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How to Substitute Carbs

author image Andrea Cespedes
Andrea Cespedes is a professionally trained chef who has focused studies in nutrition. With more than 20 years of experience in the fitness industry, she coaches cycling and running and teaches Pilates and yoga. She is an American Council on Exercise-certified personal trainer, RYT-200 and has degrees from Princeton and Columbia University.
How to Substitute Carbs
Lettuce makes a low-carb replacement for tortillas. Photo Credit bhofack2/iStock/Getty Images

Carbohydrates serve as a great source of fuel, so they can power your active lifestyle. Eating too many carbs though, especially in refined foods such as sugar and white bread, can cause wild shifts in your blood sugar levels. If you overeat carbohydrates habitually, you might notice negative effects on your energy, weight and health. Find delicious carb substitutes to help you lower your carb intake without missing out on the foods you love, which makes your diet more sustainable.

Why Substitute Carbs?

The Institute of Medicine recommends the average person consume between 45 and 60 percent of calories from carbohydrates. For a 2,000-calorie diet, this would mean 225 to 300 grams daily. A low-carb diet typically has you consume 50 to 150 grams of carbs per day, according to a 2007 issue of the American Journal of Clinical Nutrition.

A low-carb diet may be more effective for losing weight and improving cardiovascular health than a low-fat diet, found research published in a 2014 issue of the Annals of Internal Medicine. Diabetics control their carbohydrate intakes to manage blood sugar and insulin levels. Sticking to a certain number of carbs helps diabetics stay healthy longer, maximizes energy and feelings of well being, and prevents complications of the disease that include nerve damage and kidney disease.

Always consult with your doctor before limiting this macronutrient, whether you're looking to lose weight or control your diabetes. Too drastically decreasing the amount of carbs you eat can cause metabolic changes that may negatively affect your health and have adverse side effects, including constipation, fatigue, weakness and headache. Diabetics need to work with their doctor to find a target level of carbohydrates appropriate to manage their condition.

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Low-Carb Substitutes for Bread

Bread is a major source of cabohydrates -- a slice of white bread contains 15 grams; a large bagel contains 69 grams; an 8-inch flour tortilla contains 25 grams. Wrap sandwich, burger or taco ingredients inside a large romaine leaf instead for an option with almost no carbohydrates. Large collard and cabbage leaves are other alternatives.

Pizza crust also comes loaded with carbs -- a slice of fast-food pizza, for example, contains 36 grams of carbohydrates. Use vegetables as the crust to save carbs. Spread sauce and cheese on top of slices of steamed eggplant or a portabella mushroom cap for a low-carb substitute. If you crave a more bread-like crust, make a cauliflower crust by mixing together steamed, mashed cauliflower, spices and egg. Form it into a patty; top with sauce and cheese, and bake it into a pizza-like creation.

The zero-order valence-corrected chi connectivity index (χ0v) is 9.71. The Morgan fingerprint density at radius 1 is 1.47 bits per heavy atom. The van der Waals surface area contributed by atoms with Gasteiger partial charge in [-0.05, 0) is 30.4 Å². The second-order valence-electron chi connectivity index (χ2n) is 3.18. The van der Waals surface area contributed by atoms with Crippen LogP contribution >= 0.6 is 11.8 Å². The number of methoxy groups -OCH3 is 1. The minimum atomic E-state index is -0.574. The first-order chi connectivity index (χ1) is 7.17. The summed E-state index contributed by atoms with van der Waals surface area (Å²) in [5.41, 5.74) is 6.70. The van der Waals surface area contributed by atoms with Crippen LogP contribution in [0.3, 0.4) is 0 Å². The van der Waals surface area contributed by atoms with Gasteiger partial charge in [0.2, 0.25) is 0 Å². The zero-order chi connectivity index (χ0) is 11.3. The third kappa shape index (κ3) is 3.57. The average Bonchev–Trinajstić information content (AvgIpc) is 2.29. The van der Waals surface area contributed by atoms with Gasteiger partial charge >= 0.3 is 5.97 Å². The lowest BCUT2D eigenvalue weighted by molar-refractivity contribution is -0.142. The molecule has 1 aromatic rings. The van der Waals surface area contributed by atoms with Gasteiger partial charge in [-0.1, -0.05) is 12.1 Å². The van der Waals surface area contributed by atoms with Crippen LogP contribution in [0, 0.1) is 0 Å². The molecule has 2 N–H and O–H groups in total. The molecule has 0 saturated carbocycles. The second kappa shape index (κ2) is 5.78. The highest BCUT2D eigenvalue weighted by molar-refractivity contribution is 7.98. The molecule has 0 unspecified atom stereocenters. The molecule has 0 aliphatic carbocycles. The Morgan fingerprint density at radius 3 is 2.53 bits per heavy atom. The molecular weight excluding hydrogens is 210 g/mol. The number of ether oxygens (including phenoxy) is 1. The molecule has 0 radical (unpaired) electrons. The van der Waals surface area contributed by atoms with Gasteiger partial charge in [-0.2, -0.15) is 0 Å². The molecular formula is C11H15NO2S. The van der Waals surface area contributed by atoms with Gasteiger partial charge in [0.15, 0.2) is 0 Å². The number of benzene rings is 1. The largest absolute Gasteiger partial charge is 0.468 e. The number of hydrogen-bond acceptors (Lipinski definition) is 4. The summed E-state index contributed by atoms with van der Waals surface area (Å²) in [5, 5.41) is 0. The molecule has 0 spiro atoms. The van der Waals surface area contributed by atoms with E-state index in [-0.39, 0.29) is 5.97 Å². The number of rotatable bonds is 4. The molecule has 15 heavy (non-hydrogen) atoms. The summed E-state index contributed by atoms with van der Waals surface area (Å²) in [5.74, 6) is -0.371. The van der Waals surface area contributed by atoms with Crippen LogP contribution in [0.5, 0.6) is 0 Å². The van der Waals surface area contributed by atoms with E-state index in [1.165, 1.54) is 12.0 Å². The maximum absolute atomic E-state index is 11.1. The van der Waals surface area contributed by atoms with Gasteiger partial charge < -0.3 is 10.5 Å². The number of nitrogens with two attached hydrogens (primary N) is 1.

Low-Carb Sides and Pasta Substitutes

Make alternatives to starchy sides, such as mashed potatoes with 36 grams of carbs per cup or pasta with 43 grams of carbs per cup. Mash steamed cauliflower, and season with a bit of butter, salt and pepper for a low-carb side that contains just 5 grams of carbs per cup. Use a vegetable peeler or special spiral cutter to create noodles of yellow or zucchini squash with only 5 grams of carbs per cup.

You can also save carbs by choosing watery, fibrous vegetables, such as broccoli, peppers and spinach, over starchy options, such as corn, peas and sweet potatoes.

Low-Carb Snack Ideas

Snack foods, including chips, pretzels, snack crackers and cereal bars, include numerous carbs. Don't skip snack time -- simply choose lower-carb snacks. For example, have an ounce of nuts with 6 grams of carbs instead of an ounce of chips with 16 grams. Spread peanut butter on celery, with just 2 grams of carbs per large stalk, for another nearly carb-free snack. Satisfy your need for a crunchy chip by making kale chips. Spritz whole leaves with cooking spray; top with salt, and roast in a low-heat oven until crispy for just 1.4 grams of carbs per cup.

Homemade low-carb crackers are easy to make with cheese, which is naturally low in carbohydrates. Pile small mounds of shredded Parmesan or cheddar on a cookie sheet lined with parchment paper. Broil until the cheese is melted and lightly browned.

Low-Carb Sweets and Drinks

Sometimes you just crave a sweet treat, but cookies, cakes, muffins, candy and even most fruits are loaded with carbs. Enjoy 1/2 cup of low-fat ricotta mixed with cinnamon and no-calorie sweetener -- with only 6 grams of carbs -- as a creamy low-carb alternative to ice cream, which has 24 grams of carbs per 1/2 cup. A whey protein shake made with berries and a little milk is a lower-carb alternative to a milkshake.

Watch out for carbs that you drink too. Juice, soda and energy drinks contain high amounts of sugar, which means a significant carb content. Drink sparkling water with lemon, plain coffee or iced herbal tea as low-carb replacements.

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